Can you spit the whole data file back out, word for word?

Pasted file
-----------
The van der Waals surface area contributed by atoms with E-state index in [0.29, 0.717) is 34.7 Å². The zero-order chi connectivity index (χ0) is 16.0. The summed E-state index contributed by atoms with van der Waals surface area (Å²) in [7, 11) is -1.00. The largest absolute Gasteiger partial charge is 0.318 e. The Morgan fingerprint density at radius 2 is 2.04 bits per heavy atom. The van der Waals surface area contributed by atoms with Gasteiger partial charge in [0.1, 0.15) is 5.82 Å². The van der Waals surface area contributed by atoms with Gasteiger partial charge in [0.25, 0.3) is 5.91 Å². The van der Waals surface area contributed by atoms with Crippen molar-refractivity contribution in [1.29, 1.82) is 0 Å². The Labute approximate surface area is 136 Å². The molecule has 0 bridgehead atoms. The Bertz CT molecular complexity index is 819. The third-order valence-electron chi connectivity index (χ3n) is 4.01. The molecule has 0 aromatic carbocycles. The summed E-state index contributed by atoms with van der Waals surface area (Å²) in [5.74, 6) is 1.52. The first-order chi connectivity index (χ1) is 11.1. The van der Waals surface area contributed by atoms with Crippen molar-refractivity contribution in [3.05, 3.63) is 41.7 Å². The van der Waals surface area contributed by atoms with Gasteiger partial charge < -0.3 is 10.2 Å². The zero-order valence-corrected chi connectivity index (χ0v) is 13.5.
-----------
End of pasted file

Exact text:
The van der Waals surface area contributed by atoms with E-state index in [0.29, 0.717) is 34.7 Å². The zero-order chi connectivity index (χ0) is 16.0. The summed E-state index contributed by atoms with van der Waals surface area (Å²) in [7, 11) is -1.00. The largest absolute Gasteiger partial charge is 0.318 e. The Morgan fingerprint density at radius 2 is 2.04 bits per heavy atom. The van der Waals surface area contributed by atoms with Gasteiger partial charge in [0.1, 0.15) is 5.82 Å². The van der Waals surface area contributed by atoms with Gasteiger partial charge in [0.25, 0.3) is 5.91 Å². The van der Waals surface area contributed by atoms with Crippen molar-refractivity contribution in [1.29, 1.82) is 0 Å². The Labute approximate surface area is 136 Å². The molecule has 0 bridgehead atoms. The Bertz CT molecular complexity index is 819. The third-order valence-electron chi connectivity index (χ3n) is 4.01. The molecule has 0 aromatic carbocycles. The summed E-state index contributed by atoms with van der Waals surface area (Å²) in [5.74, 6) is 1.52. The first-order chi connectivity index (χ1) is 11.1. The van der Waals surface area contributed by atoms with Crippen molar-refractivity contribution in [3.05, 3.63) is 41.7 Å². The van der Waals surface area contributed by atoms with Gasteiger partial charge < -0.3 is 10.2 Å². The zero-order valence-corrected chi connectivity index (χ0v) is 13.5.